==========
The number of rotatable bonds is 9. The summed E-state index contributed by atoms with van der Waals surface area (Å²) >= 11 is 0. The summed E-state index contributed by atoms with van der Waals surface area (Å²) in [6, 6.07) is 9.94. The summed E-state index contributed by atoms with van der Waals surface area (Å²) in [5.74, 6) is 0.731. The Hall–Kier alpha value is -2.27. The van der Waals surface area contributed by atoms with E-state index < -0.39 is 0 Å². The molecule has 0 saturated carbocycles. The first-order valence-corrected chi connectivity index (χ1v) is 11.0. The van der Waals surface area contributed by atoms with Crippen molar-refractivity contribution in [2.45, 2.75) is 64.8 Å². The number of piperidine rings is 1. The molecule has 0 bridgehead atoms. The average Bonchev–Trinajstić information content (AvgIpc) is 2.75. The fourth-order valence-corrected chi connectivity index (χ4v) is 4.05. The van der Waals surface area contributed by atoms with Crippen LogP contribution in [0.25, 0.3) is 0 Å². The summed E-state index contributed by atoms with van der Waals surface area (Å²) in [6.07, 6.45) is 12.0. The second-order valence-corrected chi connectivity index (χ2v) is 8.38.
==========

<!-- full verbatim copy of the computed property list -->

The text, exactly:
The number of rotatable bonds is 9. The summed E-state index contributed by atoms with van der Waals surface area (Å²) >= 11 is 0. The summed E-state index contributed by atoms with van der Waals surface area (Å²) in [6, 6.07) is 9.94. The summed E-state index contributed by atoms with van der Waals surface area (Å²) in [5.74, 6) is 0.731. The Hall–Kier alpha value is -2.27. The van der Waals surface area contributed by atoms with E-state index < -0.39 is 0 Å². The molecule has 0 saturated carbocycles. The first-order valence-corrected chi connectivity index (χ1v) is 11.0. The van der Waals surface area contributed by atoms with Crippen molar-refractivity contribution in [2.45, 2.75) is 64.8 Å². The number of piperidine rings is 1. The molecule has 0 bridgehead atoms. The average Bonchev–Trinajstić information content (AvgIpc) is 2.75. The fourth-order valence-corrected chi connectivity index (χ4v) is 4.05. The van der Waals surface area contributed by atoms with Crippen LogP contribution in [0.25, 0.3) is 0 Å². The summed E-state index contributed by atoms with van der Waals surface area (Å²) in [6.07, 6.45) is 12.0. The second-order valence-corrected chi connectivity index (χ2v) is 8.38.